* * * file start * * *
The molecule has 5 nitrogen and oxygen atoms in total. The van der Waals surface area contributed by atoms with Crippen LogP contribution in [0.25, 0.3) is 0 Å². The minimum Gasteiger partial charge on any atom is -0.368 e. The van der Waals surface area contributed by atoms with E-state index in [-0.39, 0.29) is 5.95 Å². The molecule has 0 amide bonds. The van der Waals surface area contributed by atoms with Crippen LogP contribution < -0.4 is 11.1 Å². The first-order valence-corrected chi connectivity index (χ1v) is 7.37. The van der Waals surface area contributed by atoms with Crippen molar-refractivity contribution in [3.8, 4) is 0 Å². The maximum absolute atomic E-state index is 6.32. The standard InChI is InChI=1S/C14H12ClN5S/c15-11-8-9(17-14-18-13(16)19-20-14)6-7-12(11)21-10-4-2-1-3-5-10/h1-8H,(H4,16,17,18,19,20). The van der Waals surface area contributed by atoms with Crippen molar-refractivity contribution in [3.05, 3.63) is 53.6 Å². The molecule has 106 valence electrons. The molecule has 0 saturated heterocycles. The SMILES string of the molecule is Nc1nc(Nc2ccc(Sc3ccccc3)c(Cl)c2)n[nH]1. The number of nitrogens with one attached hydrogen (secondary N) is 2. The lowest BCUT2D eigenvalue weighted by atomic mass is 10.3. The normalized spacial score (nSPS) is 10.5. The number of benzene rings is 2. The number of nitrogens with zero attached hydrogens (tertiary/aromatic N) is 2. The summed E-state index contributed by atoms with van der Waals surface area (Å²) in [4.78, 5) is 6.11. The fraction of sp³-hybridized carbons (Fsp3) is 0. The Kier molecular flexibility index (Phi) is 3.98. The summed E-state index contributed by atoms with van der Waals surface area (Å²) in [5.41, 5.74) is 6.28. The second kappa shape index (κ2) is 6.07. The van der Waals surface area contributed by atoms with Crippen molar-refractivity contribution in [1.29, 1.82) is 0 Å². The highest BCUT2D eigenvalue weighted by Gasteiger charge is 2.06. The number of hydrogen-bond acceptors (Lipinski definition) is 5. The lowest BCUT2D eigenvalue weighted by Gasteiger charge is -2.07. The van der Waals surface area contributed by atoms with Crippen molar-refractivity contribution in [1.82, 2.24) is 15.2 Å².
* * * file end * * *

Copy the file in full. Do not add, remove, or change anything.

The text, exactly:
The molecule has 5 nitrogen and oxygen atoms in total. The van der Waals surface area contributed by atoms with Crippen LogP contribution in [0.25, 0.3) is 0 Å². The minimum Gasteiger partial charge on any atom is -0.368 e. The van der Waals surface area contributed by atoms with E-state index in [-0.39, 0.29) is 5.95 Å². The molecule has 0 amide bonds. The van der Waals surface area contributed by atoms with Crippen LogP contribution < -0.4 is 11.1 Å². The first-order valence-corrected chi connectivity index (χ1v) is 7.37. The van der Waals surface area contributed by atoms with Crippen molar-refractivity contribution in [3.8, 4) is 0 Å². The maximum absolute atomic E-state index is 6.32. The standard InChI is InChI=1S/C14H12ClN5S/c15-11-8-9(17-14-18-13(16)19-20-14)6-7-12(11)21-10-4-2-1-3-5-10/h1-8H,(H4,16,17,18,19,20). The van der Waals surface area contributed by atoms with Crippen molar-refractivity contribution in [3.05, 3.63) is 53.6 Å². The molecule has 106 valence electrons. The molecule has 0 saturated heterocycles. The SMILES string of the molecule is Nc1nc(Nc2ccc(Sc3ccccc3)c(Cl)c2)n[nH]1. The number of nitrogens with one attached hydrogen (secondary N) is 2. The lowest BCUT2D eigenvalue weighted by atomic mass is 10.3. The normalized spacial score (nSPS) is 10.5. The number of benzene rings is 2. The number of nitrogens with zero attached hydrogens (tertiary/aromatic N) is 2. The summed E-state index contributed by atoms with van der Waals surface area (Å²) in [4.78, 5) is 6.11. The fraction of sp³-hybridized carbons (Fsp3) is 0. The Kier molecular flexibility index (Phi) is 3.98. The summed E-state index contributed by atoms with van der Waals surface area (Å²) in [5.41, 5.74) is 6.28. The second kappa shape index (κ2) is 6.07. The van der Waals surface area contributed by atoms with Crippen molar-refractivity contribution in [1.29, 1.82) is 0 Å². The highest BCUT2D eigenvalue weighted by Gasteiger charge is 2.06. The number of hydrogen-bond acceptors (Lipinski definition) is 5. The lowest BCUT2D eigenvalue weighted by Gasteiger charge is -2.07. The van der Waals surface area contributed by atoms with Crippen molar-refractivity contribution in [1.82, 2.24) is 15.2 Å².